The historic Sea View Hospital on Staten Island is getting a long awaited conversion into a Wellness community, New York City’s first, and a move by the New York City Economic Development Center to revive a storied public health legacy that began with the quest to find a cure for tuberculosis in the early 20th century. Since 1913, the complex has evolved over the years into a unique blend of active hospital (operated by NYC Health + Hospitals) and adaptive reuse of many buildings. Still others lie unused and deteriorating, awaiting new life. This has made the site a mythical one for urban explorers and filmmakers, but also one that contains over a century of history and untold stories.
We have had the opportunity to visit Sea View Hospital on numerous occasions over the past few years and have put together a list of secrets that highlight both its past and its future. The new Wellness community will take the legacy of Sea View’s past and apply it to the health challenges facing New Yorkers today. Like a century ago, cures for some of today’s maladies have not all been found yet but it is known that fresh air and exercise can help. Sea View Hospital remains well poised to deliver another century of healthcare for the city.
10. There’s a Network of Underground Tunnels that Parallel Ones Above
The original buildings at Sea View Hospital were all connected via above ground tunnels which enabled the efficient movement of staff and patients. An aerial view of the site provides a clear layout of the above ground tunnels, some elevated and some on the ground. They connected the administration building to the kitchen building, to the Women’s Open Air Pavilions and other structures. While now predominantly used for storage, the tunnels still contain original architectural details, like the wood paneling above.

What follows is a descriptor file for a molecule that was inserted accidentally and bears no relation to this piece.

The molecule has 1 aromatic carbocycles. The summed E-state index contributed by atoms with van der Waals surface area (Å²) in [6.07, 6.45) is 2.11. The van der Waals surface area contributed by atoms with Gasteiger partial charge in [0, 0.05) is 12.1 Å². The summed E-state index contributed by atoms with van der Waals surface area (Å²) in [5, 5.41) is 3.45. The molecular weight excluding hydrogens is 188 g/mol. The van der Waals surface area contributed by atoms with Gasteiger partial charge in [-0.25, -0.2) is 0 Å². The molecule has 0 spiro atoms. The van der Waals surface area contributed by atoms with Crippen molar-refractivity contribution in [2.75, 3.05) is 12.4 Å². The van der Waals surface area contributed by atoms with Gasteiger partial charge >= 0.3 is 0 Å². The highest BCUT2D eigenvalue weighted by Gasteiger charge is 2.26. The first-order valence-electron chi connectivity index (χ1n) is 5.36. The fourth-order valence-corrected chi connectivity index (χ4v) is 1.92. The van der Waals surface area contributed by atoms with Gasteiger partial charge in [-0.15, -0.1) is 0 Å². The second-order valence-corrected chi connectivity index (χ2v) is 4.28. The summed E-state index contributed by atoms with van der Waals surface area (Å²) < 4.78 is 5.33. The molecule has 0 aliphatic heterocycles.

Parallel to these above ground tunnels, one level below, is another set of tunnels that contain more functional infrastructure of the Sea View Hospital complex. One tunnel leads to the former morgue and laboratory, now converted into the offices of the Staten Island Ballet. Above ground, the only indication of a tunnel in this area is a turret like structure. Below ground, that same spot is photographed below: